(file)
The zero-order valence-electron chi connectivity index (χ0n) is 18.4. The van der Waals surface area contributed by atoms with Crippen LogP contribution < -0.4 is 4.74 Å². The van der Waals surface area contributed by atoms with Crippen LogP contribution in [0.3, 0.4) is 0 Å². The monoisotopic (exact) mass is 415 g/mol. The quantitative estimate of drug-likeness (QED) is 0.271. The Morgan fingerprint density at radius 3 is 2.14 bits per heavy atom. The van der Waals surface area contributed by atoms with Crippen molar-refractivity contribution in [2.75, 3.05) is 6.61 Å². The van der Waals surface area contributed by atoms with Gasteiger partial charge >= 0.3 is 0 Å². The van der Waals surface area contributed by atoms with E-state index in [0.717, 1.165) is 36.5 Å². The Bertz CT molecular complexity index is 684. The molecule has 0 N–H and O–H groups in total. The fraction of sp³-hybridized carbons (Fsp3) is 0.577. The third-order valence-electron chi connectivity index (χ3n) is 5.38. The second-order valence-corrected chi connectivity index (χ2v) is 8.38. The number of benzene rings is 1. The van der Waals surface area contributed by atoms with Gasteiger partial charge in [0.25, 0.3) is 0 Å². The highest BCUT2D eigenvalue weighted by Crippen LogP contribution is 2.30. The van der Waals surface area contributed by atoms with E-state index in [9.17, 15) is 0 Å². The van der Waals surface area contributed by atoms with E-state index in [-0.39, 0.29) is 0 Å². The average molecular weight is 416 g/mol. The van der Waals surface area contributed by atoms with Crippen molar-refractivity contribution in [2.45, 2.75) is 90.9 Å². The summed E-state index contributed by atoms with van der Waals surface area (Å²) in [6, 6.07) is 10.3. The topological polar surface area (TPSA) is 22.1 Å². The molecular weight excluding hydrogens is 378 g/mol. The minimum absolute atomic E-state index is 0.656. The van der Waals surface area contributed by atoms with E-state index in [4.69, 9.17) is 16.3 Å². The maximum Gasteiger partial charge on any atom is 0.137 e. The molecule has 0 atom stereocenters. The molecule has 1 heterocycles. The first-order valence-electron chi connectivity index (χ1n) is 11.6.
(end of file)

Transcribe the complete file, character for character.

The zero-order valence-electron chi connectivity index (χ0n) is 18.4. The van der Waals surface area contributed by atoms with Crippen LogP contribution < -0.4 is 4.74 Å². The van der Waals surface area contributed by atoms with Crippen LogP contribution in [0.3, 0.4) is 0 Å². The monoisotopic (exact) mass is 415 g/mol. The quantitative estimate of drug-likeness (QED) is 0.271. The Morgan fingerprint density at radius 3 is 2.14 bits per heavy atom. The van der Waals surface area contributed by atoms with Crippen molar-refractivity contribution in [2.75, 3.05) is 6.61 Å². The van der Waals surface area contributed by atoms with Gasteiger partial charge >= 0.3 is 0 Å². The van der Waals surface area contributed by atoms with E-state index in [0.717, 1.165) is 36.5 Å². The Bertz CT molecular complexity index is 684. The molecule has 0 N–H and O–H groups in total. The fraction of sp³-hybridized carbons (Fsp3) is 0.577. The third-order valence-electron chi connectivity index (χ3n) is 5.38. The second-order valence-corrected chi connectivity index (χ2v) is 8.38. The number of benzene rings is 1. The van der Waals surface area contributed by atoms with Gasteiger partial charge in [0.25, 0.3) is 0 Å². The highest BCUT2D eigenvalue weighted by Crippen LogP contribution is 2.30. The van der Waals surface area contributed by atoms with E-state index in [9.17, 15) is 0 Å². The van der Waals surface area contributed by atoms with E-state index in [-0.39, 0.29) is 0 Å². The average molecular weight is 416 g/mol. The van der Waals surface area contributed by atoms with Crippen molar-refractivity contribution in [2.45, 2.75) is 90.9 Å². The summed E-state index contributed by atoms with van der Waals surface area (Å²) in [6, 6.07) is 10.3. The topological polar surface area (TPSA) is 22.1 Å². The molecular weight excluding hydrogens is 378 g/mol. The minimum absolute atomic E-state index is 0.656. The van der Waals surface area contributed by atoms with E-state index in [4.69, 9.17) is 16.3 Å². The maximum Gasteiger partial charge on any atom is 0.137 e. The molecule has 0 atom stereocenters. The molecule has 1 heterocycles. The first-order valence-electron chi connectivity index (χ1n) is 11.6.